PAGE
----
Wednesday 10 January 2018, 7.30pm
“Whenever the innovative jazz and contemporary-classical music of recent times gets weighed up, the name of Keith Tippett doesn't surface as often as it should. Yet for his prepared-piano experiments, early advances in jazz-rock fusion, compositions for chamber ensembles, adventures for huge orchestras and more, the Bristol-born pianist and composer is a key figure in European art music.” – The Guardian
Keith Tippett presents The Rare Music Club – two nights specially curated by Tippett himself, featuring collaborations spanning the formidable breadth of his creative output. Tippett is one of the most important European jazz musicians (improvisers, composers, arrangers) in the last 40 years and its with great pleasure that we welcome him back to Cafe OTO.
"Keith Tippett has become the father figure of postmodern jazz piano in the UK. The only dispute in such a statement is the word ‘jazz’; used here to describe a music extending way beyond the bounds of music rooted in “the great American moment”. Keith Tippett has created and fashioned a form of spontaneous composition that finds its setting in totally unique solo piano studies via quartets, sextets, octets and large scale interactive jazz orchestras, fusing compositional arrangements with detailed instant improvising (Centipede, Ark, the Georgian Ensemble and Tapestry Orchestra). The breadth of his activity trips the imagination into a massive canon of possibilities and resolutions. For example his work with Louis Moholo-Moholo and the other ‘Blue Notes’ musicians exiled from South Africa in the 1960’s, plus his on-going commissions in contemporary music composition including the stunning ‘Linukea’ Piano Quintet, his key role in the legendary decades-driven quartet, Mujician with Paul Dunmall, Paul Rogers and Tony Levin, and finally, at the heart of it all, the essential core duo of Couple In Spirit with Julie Tippetts. The conclusion is starkly obvious, we are faced with a phenomenon way, way outside any kind of regular understanding of British ‘jazz’ and improvisation." Steve Day, 2012: ‘Two Full Ears – Listening To Improvised Music’ (Soundworld); ‘Song of The Fly’ (Leo Records)
Julie Tippetts is one of the foremost European vocalists in the field of contemporary jazz and improvised music. Her recording and performing career has taken her from the early years of soul/jazz/R&B with Brian Auger in the 1960s to working with some of the world’s leading improvising musicians today. Julie’s extended use of the voice as an instrument has led her to develop a vocal technique beyond the boundaries of a conventional singer. Her career highs are endless; she has explored the range of vocal possibilities in groups such as the Spontaneous Music Ensemble, Centipede, Ovary Lodge, Voice and the Ark, Mujician and The Georgian Ensemble, The Dedication Orchestra, Keith Tippett’s Tapestry and Couple in Spirit.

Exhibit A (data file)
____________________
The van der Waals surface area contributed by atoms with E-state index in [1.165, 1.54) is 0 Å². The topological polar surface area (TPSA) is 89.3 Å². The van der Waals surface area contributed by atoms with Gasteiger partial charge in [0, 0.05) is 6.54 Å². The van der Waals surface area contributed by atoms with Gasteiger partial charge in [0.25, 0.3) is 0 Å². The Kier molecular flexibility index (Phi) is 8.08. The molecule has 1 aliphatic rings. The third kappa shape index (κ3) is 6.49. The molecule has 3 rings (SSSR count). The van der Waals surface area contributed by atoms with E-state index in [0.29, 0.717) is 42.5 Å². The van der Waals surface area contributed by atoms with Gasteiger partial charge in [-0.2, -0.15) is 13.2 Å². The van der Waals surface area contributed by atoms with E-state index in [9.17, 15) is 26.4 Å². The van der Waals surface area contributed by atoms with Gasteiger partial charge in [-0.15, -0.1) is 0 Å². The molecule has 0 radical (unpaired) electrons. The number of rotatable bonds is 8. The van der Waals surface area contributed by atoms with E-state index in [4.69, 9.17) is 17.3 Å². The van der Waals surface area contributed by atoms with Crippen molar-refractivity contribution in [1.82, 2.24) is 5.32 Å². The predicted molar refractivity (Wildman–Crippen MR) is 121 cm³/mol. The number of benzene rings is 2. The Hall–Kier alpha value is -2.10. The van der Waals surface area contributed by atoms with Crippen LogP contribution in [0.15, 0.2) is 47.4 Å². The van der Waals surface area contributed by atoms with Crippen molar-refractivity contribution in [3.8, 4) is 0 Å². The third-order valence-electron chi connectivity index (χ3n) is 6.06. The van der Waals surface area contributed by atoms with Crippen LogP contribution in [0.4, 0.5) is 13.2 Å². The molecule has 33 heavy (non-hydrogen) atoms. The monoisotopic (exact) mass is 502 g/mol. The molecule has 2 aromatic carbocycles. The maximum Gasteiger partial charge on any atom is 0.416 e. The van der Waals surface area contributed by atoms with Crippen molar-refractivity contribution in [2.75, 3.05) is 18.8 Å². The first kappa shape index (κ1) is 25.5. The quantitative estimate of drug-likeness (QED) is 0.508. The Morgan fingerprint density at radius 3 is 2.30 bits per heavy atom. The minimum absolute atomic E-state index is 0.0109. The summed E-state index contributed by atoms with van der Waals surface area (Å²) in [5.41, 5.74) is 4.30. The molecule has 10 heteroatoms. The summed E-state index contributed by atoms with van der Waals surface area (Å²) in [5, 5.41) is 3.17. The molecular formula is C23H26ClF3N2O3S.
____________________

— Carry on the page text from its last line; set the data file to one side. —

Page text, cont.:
Theo May has always had his own, idiosyncratic approach to music-making. This creative sensibility has been directly informed by independent discovery, with intuition at its core. Although his primary focus is composition, playing the violin has always been extremely important to him and it is this practical approach to musical creativity which continues to inform and nourish his own music making.
Formal musical guidance came initially from the South West Music School, and it was during this time that Theo first had the chance to work with Keith and Julie Tippetts, musicians who have been deeply influential and supportive to him. In 2014 Theo began studying composition and violin at the Purcell School of Music, and in 2016 began studying composition at the Royal College of Music with Mark-Anthony Turnage. In the next year a new recording of improvised music with the Keith and Julie is planned, as well as the launch of his new suite for String quartet, ‘Lost Paths’.
Filmmaker Robert Castiglione has been documenting the work of renowned Ruined Piano artist Ross Bolleter for over 10 years traveling with Ross in his search for ruin across Australia from Tasmania to remote Western Australia country towns.
The resulting film, “An invitation to Ruin”, gives a wonderful insight into this unique artist, his work and the extraordinary environments in which the work is created.!
Rob Castiglione says, “ Ross works in the moment, improvisationally, so I had to be ready to capture immediately whatever emerged. I found myself filming and recording pianos in an incredible variety of locations – on roof tops, in a dam, in a lonely field or perched precariously on a granite outcrop!
Each ruined piano is utterly unique, their sound and appearance evolving and changing as they decay back into the earth. From these ruins, Ross would coax an astonishing variety of different sounds, enlarging our notion of what a piano, and indeed, what music itself is. The film unfolds through Ross’s encounters with ruined pianos. As far as possible I let the ruined pianos speak for themselves.”